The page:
23. Lu, V.; Zhou, A.; Hussain, H.A.; Thahir, A.; Krkovic, M. Risk factors for septic arthritis and multiple arthroscopic washouts: Minimum 2-year follow-up at a major trauma centre. Clin. Rheumatol. 2022, 41, 2513–2523. [Google Scholar] [CrossRef] [PubMed]
  24. Hunter, J.G.; Gross, J.M.; Dahl, J.D.; Amsdell, S.L.; Gorczyca, J.T. Risk factors for failure of a single surgical debridement in adults with acute septic arthritis. J. Bone Jt. Surg. Am. 2015, 97, 558–564. [Google Scholar] [CrossRef] [PubMed]
  25. Lee, Y.; Cho, Y.S.; Sohn, Y.J.; Hyun, J.H.; Ahn, S.M.; Lee, W.J.; Kim, J.H.; Seong, H.; Kim, J.; Jeong, S.J.; et al. Clinical Characteristics and Causative Pathogens of Infective Arthritis and Risk Factors for Gram-Negative Bacterial Infections. Infect. Chemother. 2020, 52, 503–515. [Google Scholar] [CrossRef] [PubMed]
  26. Weston, V.C.; Jones, A.C.; Bradbury, N.; Fawthrop, F.; Doherty, M. Clinical features and outcome of septic arthritis in a single UK Health District 1982–1991. Ann. Rheum. Dis. 1999, 58, 214–219. [Google Scholar] [CrossRef]
  27. Clerc, O.; Prod’hom, G.; Greub, G.; Zanetti, G.; Senn, L. Adult native septic arthritis: A review of 10 years of experience and lessons for empirical antibiotic therapy. J. Antimicrob. Chemother. 2011, 66, 1168–1173. [Google Scholar] [CrossRef]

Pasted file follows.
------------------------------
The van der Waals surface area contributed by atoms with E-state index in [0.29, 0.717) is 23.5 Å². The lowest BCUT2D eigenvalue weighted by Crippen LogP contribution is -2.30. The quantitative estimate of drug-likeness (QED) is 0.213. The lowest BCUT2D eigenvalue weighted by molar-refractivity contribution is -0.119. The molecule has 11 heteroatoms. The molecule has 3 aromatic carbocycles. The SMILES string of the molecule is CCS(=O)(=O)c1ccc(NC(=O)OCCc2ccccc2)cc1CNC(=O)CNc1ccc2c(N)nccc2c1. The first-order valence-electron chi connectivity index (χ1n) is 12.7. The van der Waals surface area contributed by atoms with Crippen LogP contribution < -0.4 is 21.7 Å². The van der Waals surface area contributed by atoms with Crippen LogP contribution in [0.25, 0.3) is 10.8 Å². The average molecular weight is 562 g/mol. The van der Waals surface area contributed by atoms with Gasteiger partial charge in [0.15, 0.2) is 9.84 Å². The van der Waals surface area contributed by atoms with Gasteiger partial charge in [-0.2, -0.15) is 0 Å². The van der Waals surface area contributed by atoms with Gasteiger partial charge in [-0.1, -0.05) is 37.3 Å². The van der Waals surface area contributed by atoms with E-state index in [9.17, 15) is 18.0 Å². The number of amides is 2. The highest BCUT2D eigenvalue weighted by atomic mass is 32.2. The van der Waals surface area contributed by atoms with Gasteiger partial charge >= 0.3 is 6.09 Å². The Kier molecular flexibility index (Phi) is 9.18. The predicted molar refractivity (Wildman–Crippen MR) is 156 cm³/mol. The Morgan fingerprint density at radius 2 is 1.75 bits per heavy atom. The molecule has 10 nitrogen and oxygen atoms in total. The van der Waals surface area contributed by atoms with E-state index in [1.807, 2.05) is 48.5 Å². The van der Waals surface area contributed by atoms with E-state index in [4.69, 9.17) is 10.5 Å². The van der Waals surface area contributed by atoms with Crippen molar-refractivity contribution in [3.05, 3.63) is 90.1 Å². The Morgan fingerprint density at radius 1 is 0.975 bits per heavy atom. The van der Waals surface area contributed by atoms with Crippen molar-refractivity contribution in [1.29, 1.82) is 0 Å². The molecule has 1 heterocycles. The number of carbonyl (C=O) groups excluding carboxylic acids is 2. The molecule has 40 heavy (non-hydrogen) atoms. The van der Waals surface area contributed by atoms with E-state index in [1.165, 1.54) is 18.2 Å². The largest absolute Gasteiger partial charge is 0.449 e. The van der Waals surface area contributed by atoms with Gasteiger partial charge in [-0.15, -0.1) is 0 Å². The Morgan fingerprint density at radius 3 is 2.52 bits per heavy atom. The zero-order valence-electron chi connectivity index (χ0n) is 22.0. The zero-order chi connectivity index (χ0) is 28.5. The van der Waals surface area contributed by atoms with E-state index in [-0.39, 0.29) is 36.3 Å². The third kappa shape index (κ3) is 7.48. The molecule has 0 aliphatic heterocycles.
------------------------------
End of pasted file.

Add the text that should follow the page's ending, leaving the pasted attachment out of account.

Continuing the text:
28. Richebé, P.; Coiffier, G.; Guggenbuhl, P.; Mulleman, D.; Couderc, M.; Dernis, E.; Deprez, V.; Salliot, C.; Urien, S.; Brault, R.; et al. Management and outcome of native joint septic arthritis: A nationwide survey in French rheumatology departments, 2016–2017. Ann. Rheum. Dis. 2022, 81, 1612–1621. [Google Scholar] [CrossRef]
  29. Lora-Tamayo, J.; Senneville, E.; Ribera, A.; Bernard, L.; Dupon, M.; Zeller, V.; Li, H.K.; Arvieux, C.; Clauss, M.; Uckay, I.; et al. The Not-So-Good Prognosis of Streptococcal Periprosthetic Joint Infection Managed by Implant Retention: The Results of a Large Multicenter Study. Clin. Infect. Dis. 2017, 64, 1742–1752. [Google Scholar] [CrossRef]
  30. Ross, J.J.; Saltzman, C.L.; Carling, P.; Shapiro, D.S. Pneumococcal septic arthritis: Review of 190 cases. Clin. Infect. Dis. 2003, 36, 319–327. [Google Scholar] [CrossRef]
  31. Newman, E.D.; Davis, D.E.; Harrington, T.M. Septic arthritis due to gram negative bacilli: Older patients with good outcome. J. Rheumatol. 1988, 15, 659–662. [Google Scholar]
  32. Lora-Tamayo, J.; Murillo, O.; Iribarren, J.A.; Soriano, A.; Sanchez-Somolinos, M.; Baraia-Etxaburu, J.M.; Rico, A.; Palomino, J.; Rodriguez-Pardo, D.; Horcajada, J.P.; et al. A large multicenter study of methicillin-susceptible and methicillin-resistant Staphylococcus aureus prosthetic joint infections managed with implant retention. Clin. Infect. Dis. 2013, 56, 182–194. [Google Scholar] [CrossRef] [PubMed]